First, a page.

5 Possible Reasons Why You're Sweating So Much During Your Workouts
You're halfway through hot yoga, and you can barely see because of the aggressive, blinding stream of sweat pouring down your face.
Meanwhile, your friend next to you is almost completely dry and sweat-free.
Everyone sweats at least a little when they work out (and honestly, if you're the type that can tear through cardio with a mere casual, moist glow, I envy you).
But what's up with the people (such as myself) who tend to feel like they just bathed in their own salty sweat when they exercise?
Elite Daily spoke with Dr. Anthony Balduzzi, founder of the Fit Father Project, to get a better understanding of the science behind your sweat.
During exercise, our core body temperature increases from activity.
A little extra body heat from exercise isn't harmful; yet, our bodies don't want to get too hot, or many of our key organs, cells, and enzymes can't function properly.
That's where sweat comes in. Our skin produces sweat as an evaporative cooler to keep our core temperature stable and safe during exercise.
OK, simple enough — sweat is not only natural, but necessary when it comes to working out.
But still, why do I always look like Ryan Gosling in that torrential downpour scene from The Notebook after I step off the StairMaster?
Here are five possible reasons why you feel like you're sweating a ton when you exercise.
1. Your Overall Body Size
Dr. Balduzzi tells Elite Daily,
Larger bodies generate more heat (and sweat) during exercise than smaller bodies.
If two twins (say, a brother and sister) do the same cardio workout together, and Twin B (the brother) is 40 pounds heavier than his sister, he will sweat a lot more than his sister.
Bottom line: If you have a smaller frame, you will sweat less than your larger gym partners — even if you're both doing the same workout.
2. The Room Temperature
This might seem obvious, but hot yoga is going to make you sweat a lot more than, say, figure skating.
Dr. Balduzzi says it's important to remember that sweat is your body's main evaporative cooling system — kind of like an internal fan.
If you're exercising in cold air, your body doesn't need to produce as much sweat to keep you cool.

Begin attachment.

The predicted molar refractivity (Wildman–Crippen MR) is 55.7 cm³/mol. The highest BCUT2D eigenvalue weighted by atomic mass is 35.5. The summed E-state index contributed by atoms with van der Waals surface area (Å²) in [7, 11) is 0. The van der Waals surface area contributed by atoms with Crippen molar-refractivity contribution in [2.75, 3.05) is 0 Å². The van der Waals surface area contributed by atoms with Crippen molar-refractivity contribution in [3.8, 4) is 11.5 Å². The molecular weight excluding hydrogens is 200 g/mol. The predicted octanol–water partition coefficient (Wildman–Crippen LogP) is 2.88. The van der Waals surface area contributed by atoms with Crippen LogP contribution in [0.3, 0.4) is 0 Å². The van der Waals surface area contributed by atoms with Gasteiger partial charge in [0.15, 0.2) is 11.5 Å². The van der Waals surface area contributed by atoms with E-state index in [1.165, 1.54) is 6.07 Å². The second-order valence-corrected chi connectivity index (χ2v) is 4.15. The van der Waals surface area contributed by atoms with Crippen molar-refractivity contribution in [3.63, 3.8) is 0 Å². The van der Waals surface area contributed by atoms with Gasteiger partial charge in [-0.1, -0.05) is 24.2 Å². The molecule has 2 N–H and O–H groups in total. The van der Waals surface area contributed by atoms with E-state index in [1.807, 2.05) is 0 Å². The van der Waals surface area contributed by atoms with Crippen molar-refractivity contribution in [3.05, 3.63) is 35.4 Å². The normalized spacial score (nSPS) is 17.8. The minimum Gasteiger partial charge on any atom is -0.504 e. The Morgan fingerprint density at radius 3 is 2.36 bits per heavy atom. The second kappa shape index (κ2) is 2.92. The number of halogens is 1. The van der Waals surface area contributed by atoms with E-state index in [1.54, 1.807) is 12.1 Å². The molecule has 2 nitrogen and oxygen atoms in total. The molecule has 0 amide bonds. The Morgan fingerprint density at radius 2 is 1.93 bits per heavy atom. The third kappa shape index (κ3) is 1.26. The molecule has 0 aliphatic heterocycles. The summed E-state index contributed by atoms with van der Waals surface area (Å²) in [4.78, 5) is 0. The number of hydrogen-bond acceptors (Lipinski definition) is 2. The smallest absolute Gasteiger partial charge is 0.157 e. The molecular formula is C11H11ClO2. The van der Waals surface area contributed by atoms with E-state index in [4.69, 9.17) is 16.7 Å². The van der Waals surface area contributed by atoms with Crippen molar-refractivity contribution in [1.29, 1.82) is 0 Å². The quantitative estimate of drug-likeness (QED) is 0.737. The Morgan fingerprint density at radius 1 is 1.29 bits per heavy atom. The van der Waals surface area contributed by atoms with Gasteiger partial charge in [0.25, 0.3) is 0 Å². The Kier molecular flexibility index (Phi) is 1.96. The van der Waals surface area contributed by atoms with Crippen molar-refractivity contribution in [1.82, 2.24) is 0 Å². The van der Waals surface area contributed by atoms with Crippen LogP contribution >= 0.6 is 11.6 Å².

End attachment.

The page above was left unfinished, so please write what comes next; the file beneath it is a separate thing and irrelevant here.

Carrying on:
If you're hiking in the Colorado Rockies, your body won't need to sweat nearly as much to stay cool — even if summiting a 10,000-foot peak.
Alight I'm taking my next workout to the Rockies — who's with me?
3. The Climate You Were Raised In
Dr. Balduzzi tells Elite Daily every human is born with a virtually identical number of sweat glands.
Yet, not all of these sweat glands are actually able to produce sweat:
When you're born, the vast majority of your sweat glands are immature.
Over the first two years of life, your sweat glands begin to mature — enabling them to produce sweat for you.
And the activity of your sweat glands is largely determined by the climate in which you were raised as a child.
People who grew up in very warm climates typically have a higher percentage of mature, active sweat glands, whereas if those who grew up in a colder climate had less of a need to produce lots of sweat in early childhood to stay cool.
Dr. Balduzzi adds,
As adults, we carry on our sweat glands' ‘childhood training' everywhere we go, no matter what climate we choose to live in.
Dope. Thanks a lot, Mom and Dad.
4. You May Have A Condition Called Hyperhidrosis
Hyperhidrosis is a condition characterized by excessive sweating, and it affects an estimated 7.8 million Americans.
The condition can be due to an underlying health condition, or it can simply have no cause at all.
If you're not sure about your symptoms, contact your doctor to try to rule out any underlying conditions.
Also, keep in mind that the symptoms of excessive sweating can be effectively treated with proper medical care.
So don't sweat it. Ha. Ha. Ha. OK, bye.
5. TBH, You Might Just Be In Really Good Shape
Studies say sweating a lot may simply be a sign that you're in amazing shape.
I like the sound of that (maybe not the smell, though).
Plus, research suggests that endurance athletes sweat sooner and perspire more in comparison to those who don't train quite as hard on a regular basis.
Basically, the more fit you are, the easier it is for your body to sweat.
When it comes down to it, Dr. Balduzzi says, if you're the type of person who sweats a lot, it's really nothing to fret about:
In many ways, it's actually a good thing to be a heavier sweater.
There is actually new research showing that sweat actually plays a vital role in keeping our skin young and healing skin wounds.
Sweat on, baby, sweat on.
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